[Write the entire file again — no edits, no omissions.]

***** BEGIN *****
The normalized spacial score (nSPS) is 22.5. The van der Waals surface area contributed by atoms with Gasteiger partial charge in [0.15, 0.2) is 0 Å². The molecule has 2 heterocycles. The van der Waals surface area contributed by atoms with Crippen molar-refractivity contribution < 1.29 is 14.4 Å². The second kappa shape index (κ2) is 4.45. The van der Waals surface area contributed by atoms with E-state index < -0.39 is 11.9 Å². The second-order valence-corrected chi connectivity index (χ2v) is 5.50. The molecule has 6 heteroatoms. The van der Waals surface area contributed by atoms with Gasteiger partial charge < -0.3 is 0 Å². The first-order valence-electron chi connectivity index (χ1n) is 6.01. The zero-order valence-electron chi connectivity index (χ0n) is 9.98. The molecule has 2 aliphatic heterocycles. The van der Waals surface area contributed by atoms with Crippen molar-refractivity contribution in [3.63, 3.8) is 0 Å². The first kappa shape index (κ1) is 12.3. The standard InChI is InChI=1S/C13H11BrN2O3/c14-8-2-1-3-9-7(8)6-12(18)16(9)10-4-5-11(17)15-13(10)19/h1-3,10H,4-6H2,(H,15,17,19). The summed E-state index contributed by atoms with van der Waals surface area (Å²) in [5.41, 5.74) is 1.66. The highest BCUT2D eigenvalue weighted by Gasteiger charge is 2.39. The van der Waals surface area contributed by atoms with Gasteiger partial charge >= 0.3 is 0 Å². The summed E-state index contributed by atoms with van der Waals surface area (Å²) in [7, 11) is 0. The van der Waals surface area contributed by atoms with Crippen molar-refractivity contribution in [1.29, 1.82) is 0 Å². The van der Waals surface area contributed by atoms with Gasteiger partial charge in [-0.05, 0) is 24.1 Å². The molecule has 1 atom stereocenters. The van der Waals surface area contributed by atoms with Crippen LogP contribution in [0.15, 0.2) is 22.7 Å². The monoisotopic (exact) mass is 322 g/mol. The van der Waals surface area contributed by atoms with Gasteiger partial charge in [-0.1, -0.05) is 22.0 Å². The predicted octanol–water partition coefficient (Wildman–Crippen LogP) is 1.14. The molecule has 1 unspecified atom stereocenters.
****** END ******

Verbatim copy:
The normalized spacial score (nSPS) is 22.5. The van der Waals surface area contributed by atoms with Gasteiger partial charge in [0.15, 0.2) is 0 Å². The molecule has 2 heterocycles. The van der Waals surface area contributed by atoms with Crippen molar-refractivity contribution < 1.29 is 14.4 Å². The second kappa shape index (κ2) is 4.45. The van der Waals surface area contributed by atoms with E-state index < -0.39 is 11.9 Å². The second-order valence-corrected chi connectivity index (χ2v) is 5.50. The molecule has 6 heteroatoms. The van der Waals surface area contributed by atoms with Gasteiger partial charge < -0.3 is 0 Å². The first-order valence-electron chi connectivity index (χ1n) is 6.01. The zero-order valence-electron chi connectivity index (χ0n) is 9.98. The molecule has 2 aliphatic heterocycles. The van der Waals surface area contributed by atoms with Crippen molar-refractivity contribution in [3.63, 3.8) is 0 Å². The first kappa shape index (κ1) is 12.3. The standard InChI is InChI=1S/C13H11BrN2O3/c14-8-2-1-3-9-7(8)6-12(18)16(9)10-4-5-11(17)15-13(10)19/h1-3,10H,4-6H2,(H,15,17,19). The summed E-state index contributed by atoms with van der Waals surface area (Å²) in [5.41, 5.74) is 1.66. The highest BCUT2D eigenvalue weighted by Gasteiger charge is 2.39. The van der Waals surface area contributed by atoms with Gasteiger partial charge >= 0.3 is 0 Å². The summed E-state index contributed by atoms with van der Waals surface area (Å²) in [7, 11) is 0. The van der Waals surface area contributed by atoms with Crippen molar-refractivity contribution in [1.29, 1.82) is 0 Å². The van der Waals surface area contributed by atoms with Gasteiger partial charge in [-0.05, 0) is 24.1 Å². The molecule has 1 atom stereocenters. The van der Waals surface area contributed by atoms with Crippen LogP contribution in [0.15, 0.2) is 22.7 Å². The monoisotopic (exact) mass is 322 g/mol. The van der Waals surface area contributed by atoms with Gasteiger partial charge in [-0.1, -0.05) is 22.0 Å². The predicted octanol–water partition coefficient (Wildman–Crippen LogP) is 1.14. The molecule has 1 unspecified atom stereocenters.